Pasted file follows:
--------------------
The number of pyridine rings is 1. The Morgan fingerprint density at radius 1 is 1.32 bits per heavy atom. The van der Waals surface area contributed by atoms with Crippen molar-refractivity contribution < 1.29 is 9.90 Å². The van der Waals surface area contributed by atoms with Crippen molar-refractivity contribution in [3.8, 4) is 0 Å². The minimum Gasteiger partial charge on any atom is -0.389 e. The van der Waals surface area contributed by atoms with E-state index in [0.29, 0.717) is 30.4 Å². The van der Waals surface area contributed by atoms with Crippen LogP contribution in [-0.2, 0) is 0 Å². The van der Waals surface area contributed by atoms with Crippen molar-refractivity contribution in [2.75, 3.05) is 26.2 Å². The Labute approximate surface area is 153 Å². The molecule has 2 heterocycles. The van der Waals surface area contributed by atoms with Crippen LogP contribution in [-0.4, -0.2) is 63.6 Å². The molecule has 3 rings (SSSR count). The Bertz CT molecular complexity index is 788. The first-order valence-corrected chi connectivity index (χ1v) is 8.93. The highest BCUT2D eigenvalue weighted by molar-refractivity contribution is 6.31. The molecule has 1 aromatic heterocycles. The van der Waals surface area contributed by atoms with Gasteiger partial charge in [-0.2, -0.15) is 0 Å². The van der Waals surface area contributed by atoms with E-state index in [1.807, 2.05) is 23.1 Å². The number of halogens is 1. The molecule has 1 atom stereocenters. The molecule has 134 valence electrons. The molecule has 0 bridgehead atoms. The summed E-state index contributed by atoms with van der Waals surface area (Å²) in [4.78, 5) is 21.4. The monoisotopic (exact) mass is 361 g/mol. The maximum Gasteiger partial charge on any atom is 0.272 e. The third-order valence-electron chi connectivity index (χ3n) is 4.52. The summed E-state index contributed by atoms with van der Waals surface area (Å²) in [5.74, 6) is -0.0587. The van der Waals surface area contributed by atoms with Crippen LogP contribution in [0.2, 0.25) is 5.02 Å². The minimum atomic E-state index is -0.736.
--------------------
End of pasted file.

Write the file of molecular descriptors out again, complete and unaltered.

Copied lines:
The number of pyridine rings is 1. The Morgan fingerprint density at radius 1 is 1.32 bits per heavy atom. The van der Waals surface area contributed by atoms with Crippen molar-refractivity contribution < 1.29 is 9.90 Å². The van der Waals surface area contributed by atoms with Crippen molar-refractivity contribution in [3.8, 4) is 0 Å². The minimum Gasteiger partial charge on any atom is -0.389 e. The van der Waals surface area contributed by atoms with E-state index in [0.29, 0.717) is 30.4 Å². The van der Waals surface area contributed by atoms with Crippen LogP contribution in [-0.2, 0) is 0 Å². The van der Waals surface area contributed by atoms with Crippen molar-refractivity contribution in [2.75, 3.05) is 26.2 Å². The Labute approximate surface area is 153 Å². The molecule has 2 heterocycles. The van der Waals surface area contributed by atoms with Crippen LogP contribution in [-0.4, -0.2) is 63.6 Å². The molecule has 3 rings (SSSR count). The Bertz CT molecular complexity index is 788. The first-order valence-corrected chi connectivity index (χ1v) is 8.93. The highest BCUT2D eigenvalue weighted by molar-refractivity contribution is 6.31. The molecule has 1 aromatic heterocycles. The van der Waals surface area contributed by atoms with Gasteiger partial charge in [-0.2, -0.15) is 0 Å². The van der Waals surface area contributed by atoms with E-state index in [1.807, 2.05) is 23.1 Å². The number of halogens is 1. The molecule has 1 atom stereocenters. The molecule has 134 valence electrons. The molecule has 0 bridgehead atoms. The summed E-state index contributed by atoms with van der Waals surface area (Å²) in [4.78, 5) is 21.4. The monoisotopic (exact) mass is 361 g/mol. The maximum Gasteiger partial charge on any atom is 0.272 e. The third-order valence-electron chi connectivity index (χ3n) is 4.52. The summed E-state index contributed by atoms with van der Waals surface area (Å²) in [5.74, 6) is -0.0587. The van der Waals surface area contributed by atoms with Crippen LogP contribution in [0.2, 0.25) is 5.02 Å². The minimum atomic E-state index is -0.736.